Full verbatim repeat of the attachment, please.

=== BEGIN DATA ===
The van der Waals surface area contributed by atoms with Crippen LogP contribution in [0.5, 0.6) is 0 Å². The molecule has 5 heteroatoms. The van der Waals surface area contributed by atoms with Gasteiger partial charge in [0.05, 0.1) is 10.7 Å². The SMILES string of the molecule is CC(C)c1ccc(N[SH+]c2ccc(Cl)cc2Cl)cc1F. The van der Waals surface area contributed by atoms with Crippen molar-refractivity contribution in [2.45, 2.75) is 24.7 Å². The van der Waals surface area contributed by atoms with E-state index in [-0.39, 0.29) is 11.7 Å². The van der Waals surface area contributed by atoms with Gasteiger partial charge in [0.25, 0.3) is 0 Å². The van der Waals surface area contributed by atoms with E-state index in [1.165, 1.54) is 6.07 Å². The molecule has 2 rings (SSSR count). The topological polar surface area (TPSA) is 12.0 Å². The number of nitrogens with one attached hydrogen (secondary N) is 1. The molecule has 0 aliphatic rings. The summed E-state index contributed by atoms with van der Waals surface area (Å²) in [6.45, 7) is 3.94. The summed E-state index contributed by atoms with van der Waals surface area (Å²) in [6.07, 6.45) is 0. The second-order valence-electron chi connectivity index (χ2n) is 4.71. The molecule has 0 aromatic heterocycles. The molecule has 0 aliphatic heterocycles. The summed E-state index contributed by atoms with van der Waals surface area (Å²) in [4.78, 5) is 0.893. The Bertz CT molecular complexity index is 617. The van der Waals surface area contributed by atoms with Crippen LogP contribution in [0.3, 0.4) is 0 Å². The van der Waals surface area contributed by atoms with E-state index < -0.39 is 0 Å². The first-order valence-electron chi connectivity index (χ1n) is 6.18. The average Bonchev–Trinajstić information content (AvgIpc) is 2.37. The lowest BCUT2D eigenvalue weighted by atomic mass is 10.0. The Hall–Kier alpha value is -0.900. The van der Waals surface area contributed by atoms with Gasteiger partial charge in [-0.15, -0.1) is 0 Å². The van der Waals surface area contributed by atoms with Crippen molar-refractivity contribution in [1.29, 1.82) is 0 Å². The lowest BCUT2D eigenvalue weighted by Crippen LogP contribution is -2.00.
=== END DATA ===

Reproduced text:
The van der Waals surface area contributed by atoms with Crippen LogP contribution in [0.5, 0.6) is 0 Å². The molecule has 5 heteroatoms. The van der Waals surface area contributed by atoms with Gasteiger partial charge in [0.05, 0.1) is 10.7 Å². The SMILES string of the molecule is CC(C)c1ccc(N[SH+]c2ccc(Cl)cc2Cl)cc1F. The van der Waals surface area contributed by atoms with Crippen molar-refractivity contribution in [2.45, 2.75) is 24.7 Å². The van der Waals surface area contributed by atoms with E-state index in [-0.39, 0.29) is 11.7 Å². The van der Waals surface area contributed by atoms with Gasteiger partial charge in [0.25, 0.3) is 0 Å². The van der Waals surface area contributed by atoms with E-state index in [1.165, 1.54) is 6.07 Å². The molecule has 2 rings (SSSR count). The topological polar surface area (TPSA) is 12.0 Å². The number of nitrogens with one attached hydrogen (secondary N) is 1. The molecule has 0 aliphatic rings. The summed E-state index contributed by atoms with van der Waals surface area (Å²) in [6.45, 7) is 3.94. The summed E-state index contributed by atoms with van der Waals surface area (Å²) in [6.07, 6.45) is 0. The second-order valence-electron chi connectivity index (χ2n) is 4.71. The molecule has 0 aromatic heterocycles. The molecule has 0 aliphatic heterocycles. The summed E-state index contributed by atoms with van der Waals surface area (Å²) in [4.78, 5) is 0.893. The Bertz CT molecular complexity index is 617. The van der Waals surface area contributed by atoms with Crippen LogP contribution in [0.3, 0.4) is 0 Å². The van der Waals surface area contributed by atoms with E-state index < -0.39 is 0 Å². The first-order valence-electron chi connectivity index (χ1n) is 6.18. The average Bonchev–Trinajstić information content (AvgIpc) is 2.37. The lowest BCUT2D eigenvalue weighted by atomic mass is 10.0. The Hall–Kier alpha value is -0.900. The van der Waals surface area contributed by atoms with Gasteiger partial charge in [-0.15, -0.1) is 0 Å². The van der Waals surface area contributed by atoms with Crippen molar-refractivity contribution in [1.29, 1.82) is 0 Å². The lowest BCUT2D eigenvalue weighted by Crippen LogP contribution is -2.00.